“Expired; stars glow for eons; still.“ –MissUnderstood
“My farewell: Robin was a genius.“ –NumbrOneAunt
“Dead Poets inspired me to teach.“ –jrmiller
“Now Robin Williams joins the list…“ –LetTheWolfin
“Fame’s difficult. Shame’s even more so.“ –Contemplative
“Cronauer said it, Williams owned it.“ –steelponypoet
“Laughter is universal. Depression is personal.” –Dawn Bernstein (@dawnbe1229 via Twitter)
“The vulnerability of genius is paper-thin.“ –canadafreeze
“And you will contribute a verse.“ –Believe
We are incredibly visual creatures. As writers, our words leap off the page to fill that need and images propel those words even further. Not only do our Sixers fashion fantastic images through words, they understand the power images bring to their memoirs. This week’s best memoirs are flooded with imagery. Some of our Sixers’ photos make their words abundantly vivid (“Growing hops for privacy, not beer.”); others add interesting twists to their tales (“Strands of pain tangled in happiness.”). These images create another layer of meaning, making the memoirs more scintillating and profound. —Gilmarie Brioso
Most Modern: “My ouija board only uses emoticons.” —JohnBigJohn
Best Green Thumb: “Growing hops for privacy, not beer.” —canadafreeze
Most Foreign: “Sketching unfamiliar faces of unfamiliar people.” —SmokeForScience
Toughest Narrative Arc: “Strands of pain tangled in happiness.” —MissUnderstood
Most Honest: “I’m not fat. I’m just McAmerican.” —spelly78_fromtwitter
Most Turbulent: “On stormy seas. Need a lighthouse.” —alipie
Plus! Check out the wonderful memoirs from the fifth grade class at Riverdale Country School, whose students paired their words with images to reflect on their year.
When you fall down the rabbit hole of Twitter, you find some amazing tips and projects. As Meg Krause traversed through tweets and replies, she discovered Six-Word Memoirs and shared the project with her fifth grade students. Krause teaches at Riverdale Country School, a K-12 independent school in New York City that honors the whole child. She explains: “I thought they would be intrigued by the concept and indeed they were!”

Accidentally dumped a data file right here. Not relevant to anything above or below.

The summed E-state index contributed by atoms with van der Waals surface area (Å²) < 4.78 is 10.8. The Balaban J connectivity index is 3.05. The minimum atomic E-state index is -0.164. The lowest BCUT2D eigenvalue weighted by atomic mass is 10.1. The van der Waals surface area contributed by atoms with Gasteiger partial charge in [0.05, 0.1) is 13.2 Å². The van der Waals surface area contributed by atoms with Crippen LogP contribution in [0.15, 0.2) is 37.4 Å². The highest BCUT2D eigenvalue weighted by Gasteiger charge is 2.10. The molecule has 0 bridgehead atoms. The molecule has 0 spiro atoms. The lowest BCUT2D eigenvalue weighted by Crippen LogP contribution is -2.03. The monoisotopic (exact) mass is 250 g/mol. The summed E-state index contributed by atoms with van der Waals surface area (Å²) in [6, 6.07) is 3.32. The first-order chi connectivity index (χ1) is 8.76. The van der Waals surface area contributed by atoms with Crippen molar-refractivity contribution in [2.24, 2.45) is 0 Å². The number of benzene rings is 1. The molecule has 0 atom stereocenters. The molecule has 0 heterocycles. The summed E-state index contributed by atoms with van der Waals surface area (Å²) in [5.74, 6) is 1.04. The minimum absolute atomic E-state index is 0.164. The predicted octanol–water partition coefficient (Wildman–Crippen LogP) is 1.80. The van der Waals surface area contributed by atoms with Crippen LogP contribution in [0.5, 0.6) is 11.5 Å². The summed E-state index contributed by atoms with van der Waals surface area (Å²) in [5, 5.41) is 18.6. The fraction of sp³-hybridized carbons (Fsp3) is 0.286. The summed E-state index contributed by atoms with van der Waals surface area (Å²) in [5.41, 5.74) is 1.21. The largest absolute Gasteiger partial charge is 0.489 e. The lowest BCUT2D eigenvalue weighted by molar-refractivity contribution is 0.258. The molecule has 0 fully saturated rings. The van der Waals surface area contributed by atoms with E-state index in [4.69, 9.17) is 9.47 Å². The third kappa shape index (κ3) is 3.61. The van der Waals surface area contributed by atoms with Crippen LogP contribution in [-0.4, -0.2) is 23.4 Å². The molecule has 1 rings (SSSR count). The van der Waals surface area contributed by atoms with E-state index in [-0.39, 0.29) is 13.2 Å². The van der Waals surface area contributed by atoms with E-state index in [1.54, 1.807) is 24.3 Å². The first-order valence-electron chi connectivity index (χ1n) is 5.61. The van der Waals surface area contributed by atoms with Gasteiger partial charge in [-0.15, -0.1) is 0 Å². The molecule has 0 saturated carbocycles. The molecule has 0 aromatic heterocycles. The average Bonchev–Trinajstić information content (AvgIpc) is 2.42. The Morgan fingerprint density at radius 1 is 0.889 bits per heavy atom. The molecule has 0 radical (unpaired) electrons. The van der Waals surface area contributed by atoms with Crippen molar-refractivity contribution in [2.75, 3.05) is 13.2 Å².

Krause used Six-Word Memoirs to help her students understand the strength of well-chosen words. “It was also a great lesson in the power of revision as the students wrote and rewrote based on peer feedback,” she adds. Taking the project a step further, Krause asked students to pair their carefully crafted words to powerful visuals: “They loved matching words to images.” Six-Word Memoirs came to these students during a very special time—fifth grade is the final year of Lower School at Riverdale. The activity gave students a chance to reflect on themselves as learners and their growth throughout the year. As an end-of-year celebration, a video was created to share with parents and faculty. Music accompanied the student’s words and images; the kids singing their graduation song, known at Riverdale as their “moving-up song,” can be heard in the background.
Now Six-Word Memoirs has found a home at Riverdale. “My students loved the activity of creating and sharing their Six-Word Memoirs. It was an especially gratifying experience for my struggling writers,” says Krause. “Six-Word Memoirs is an easy entry point for all students and [allows] many ways for students to push themselves.”
We are honored to be part of the Riverdale students’ educational path and hope they carry Six-Word Memoirs with them as their journey proceeds.